Although there is statistical heterogeneity among the studies, a meta-analysis by Karageorgopoulos et al (17) of 2979 patients in 16 studies found a pooled sensitivity of 76.8% (95% confidence interval [CI], 67.1%-84.3%) and specificity of 85.3% (95% CI, 79.6%-89.7%). In general, the specificity has been found to increase if at least 2 sequential positive results are used in interpretation, a finding reiterated in multiple studies. (14,15,18,19)


An important value of BG testing is its potential in prediction of fungal infections, with positivity appearing sometimes days before the clinical diagnosis is made. A prospective study (19) examined serial BG testing in 283 patients with acute myeloid leukemia or myelodysplastic syndrome on antifungal prophylaxis. Researchers looked at serial BG testing from these patients and found that BG became positive a median of 10 days before the clinical diagnosis of proven or probable invasive fungal infection was determined, and the usual trend was that BG levels continued to rise after the initial positive result. (19) Another study looked specifically at blood culture-negative, intraabdominal candidiasis in patients in surgical intensive care units; BG testing was superior to Candida score and colonization index, and BG became positive a median of 5 days prior to culture-based diagnosis of intra-abdominal candidiasis. Furthermore, severe sepsis (91% versus 28%) and mortality (36% versus 6%) were significantly higher in patients with BG result of 400 pg/mL or more compared to those with a BG result of less than 400 pg/mL. Not surprisingly, it was also found that BG levels decreased in patients responding to therapy but continued to rise or remain elevated in patients who did not respond, (20) a general characteristic that has been identified in other studies as well. (19,21,22) A study (22) of 100 patients with hematologic malignancies receiving chemotherapy who developed antibiotic-unresponsive neutropenic fever found that measuring

BG at the beginning of neutropenia, rather than at onset of antibiotic-unresponsive neutropenic fever, would have identified invasive fungal infections 5 days sooner in 50% of the patients. The researchers also compared daily sampling versus every-other-day sampling, finding that daily sampling was not superior to every-other-day in this study. (22)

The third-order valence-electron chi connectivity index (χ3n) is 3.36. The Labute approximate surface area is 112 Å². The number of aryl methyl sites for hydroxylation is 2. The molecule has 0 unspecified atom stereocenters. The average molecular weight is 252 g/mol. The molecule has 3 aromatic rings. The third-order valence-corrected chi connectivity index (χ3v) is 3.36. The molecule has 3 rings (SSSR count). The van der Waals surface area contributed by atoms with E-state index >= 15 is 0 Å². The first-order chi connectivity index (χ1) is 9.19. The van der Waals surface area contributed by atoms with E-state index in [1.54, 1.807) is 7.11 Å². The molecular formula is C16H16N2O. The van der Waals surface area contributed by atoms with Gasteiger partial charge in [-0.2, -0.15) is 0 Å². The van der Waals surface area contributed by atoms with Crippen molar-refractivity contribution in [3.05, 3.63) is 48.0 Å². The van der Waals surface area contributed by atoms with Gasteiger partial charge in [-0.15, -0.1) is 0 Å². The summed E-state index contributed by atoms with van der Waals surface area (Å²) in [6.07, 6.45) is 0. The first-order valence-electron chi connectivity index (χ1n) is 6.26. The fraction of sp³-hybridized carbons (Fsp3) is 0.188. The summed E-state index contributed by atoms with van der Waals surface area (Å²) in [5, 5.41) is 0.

As with many laboratory tests, the possibility of false-positivity and false-negativity must be considered when interpreting test results (Table 1). Numerous potential causes of false BG positivity have been reported and include hemodialysis with cellulose membranes; serosal exposure to gauze or other materials that contain glucans, such as during surgery; and administration of blood products, albumin, immunoglobulin, coagulation factors, or plasma protein fraction filtered through BG-containing filters. (15) Additionally, high triglycerides, hemoglobin (hemolyzed samples), and bilirubin have been shown to interfere with the Fungitell assay. (15) There are also reports that some antibiotics may cause false-positive results. One study (23) in the Netherlands reported BG positivity in a group of patients treated with intravenous amoxicillin-clavulanic acid (not available in the United States), where BG turned positive when resampled 20 minutes after administration and became negative once discontinued. It was further noted that galactofuranose antigens were also elevated in the patients treated with this antibiotic, leading the researchers to conclude a likely fungal origin in the cross-reactive components found in the antibiotic. (23) A blinded study (24) examining 44 different intravenous antibiotics (not including intravenous amoxicillin-clavulanic acid) from specific manufacturers found that 7 (colistin, ertapenem, cefazolin, trimethoprim-sulfamethoxazole, cefotaxime, cefepime, and ampicillin-sulbactam) were [BG.sup.+] at reconstituted-vial concentrations but were not when diluted to usual maximum plasma concentrations. Interestingly, although all lyophilized cefazolin vials were [BG.sup.+], the premixed cefazolin bags from a different manufacturer did not test [BG.sup.+], further suggesting that cross-reactivity likely comes from contaminants during the manufacturing process rather than from the drug itself. The authors cautioned that the results should not be generalized to intravenous antibiotics from manufacturers outside of those used in the study and that, although the diluted antibiotics did not test positive in vitro, further research was needed to examine them in relation to in vivo kinetics. (24) Separate studies (25,26) looking specifically at administered intravenous ampicillin-sulbactam and piperacillin-tazobactam found no notable association to BG positivity in the patients who received these antibiotics. In another study, (27) cefepime was again found to be strongly BG+ at the vial concentration but not when diluted to serum concentration.